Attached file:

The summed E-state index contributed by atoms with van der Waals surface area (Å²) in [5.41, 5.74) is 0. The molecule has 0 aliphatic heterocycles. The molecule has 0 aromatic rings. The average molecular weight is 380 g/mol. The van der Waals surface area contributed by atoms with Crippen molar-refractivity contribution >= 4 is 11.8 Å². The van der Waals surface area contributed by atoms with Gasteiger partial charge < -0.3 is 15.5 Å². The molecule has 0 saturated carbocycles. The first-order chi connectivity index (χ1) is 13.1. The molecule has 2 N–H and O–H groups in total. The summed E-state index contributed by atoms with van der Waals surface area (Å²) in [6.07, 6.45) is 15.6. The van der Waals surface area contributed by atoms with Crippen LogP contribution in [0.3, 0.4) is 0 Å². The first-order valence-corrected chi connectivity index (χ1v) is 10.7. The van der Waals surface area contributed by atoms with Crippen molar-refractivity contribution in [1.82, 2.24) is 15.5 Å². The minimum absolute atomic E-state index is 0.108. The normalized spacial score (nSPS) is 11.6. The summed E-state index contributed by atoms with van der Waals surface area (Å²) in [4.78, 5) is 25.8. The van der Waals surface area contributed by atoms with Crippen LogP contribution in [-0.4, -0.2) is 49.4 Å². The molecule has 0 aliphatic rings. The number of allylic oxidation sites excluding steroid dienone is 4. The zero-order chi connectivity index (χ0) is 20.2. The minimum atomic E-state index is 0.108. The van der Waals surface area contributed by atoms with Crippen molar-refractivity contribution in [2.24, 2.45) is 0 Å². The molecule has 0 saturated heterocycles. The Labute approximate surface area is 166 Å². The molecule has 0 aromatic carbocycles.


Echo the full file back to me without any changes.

The summed E-state index contributed by atoms with van der Waals surface area (Å²) in [5.41, 5.74) is 0. The molecule has 0 aliphatic heterocycles. The molecule has 0 aromatic rings. The average molecular weight is 380 g/mol. The van der Waals surface area contributed by atoms with Crippen molar-refractivity contribution >= 4 is 11.8 Å². The van der Waals surface area contributed by atoms with Gasteiger partial charge < -0.3 is 15.5 Å². The molecule has 0 saturated carbocycles. The first-order chi connectivity index (χ1) is 13.1. The molecule has 2 N–H and O–H groups in total. The summed E-state index contributed by atoms with van der Waals surface area (Å²) in [6.07, 6.45) is 15.6. The van der Waals surface area contributed by atoms with Crippen LogP contribution in [0.3, 0.4) is 0 Å². The first-order valence-corrected chi connectivity index (χ1v) is 10.7. The van der Waals surface area contributed by atoms with Crippen molar-refractivity contribution in [1.82, 2.24) is 15.5 Å². The minimum absolute atomic E-state index is 0.108. The normalized spacial score (nSPS) is 11.6. The summed E-state index contributed by atoms with van der Waals surface area (Å²) in [4.78, 5) is 25.8. The van der Waals surface area contributed by atoms with Crippen LogP contribution in [-0.4, -0.2) is 49.4 Å². The molecule has 0 aliphatic rings. The number of allylic oxidation sites excluding steroid dienone is 4. The zero-order chi connectivity index (χ0) is 20.2. The minimum atomic E-state index is 0.108. The van der Waals surface area contributed by atoms with Crippen molar-refractivity contribution in [2.24, 2.45) is 0 Å². The molecule has 0 saturated heterocycles. The Labute approximate surface area is 166 Å². The molecule has 0 aromatic carbocycles.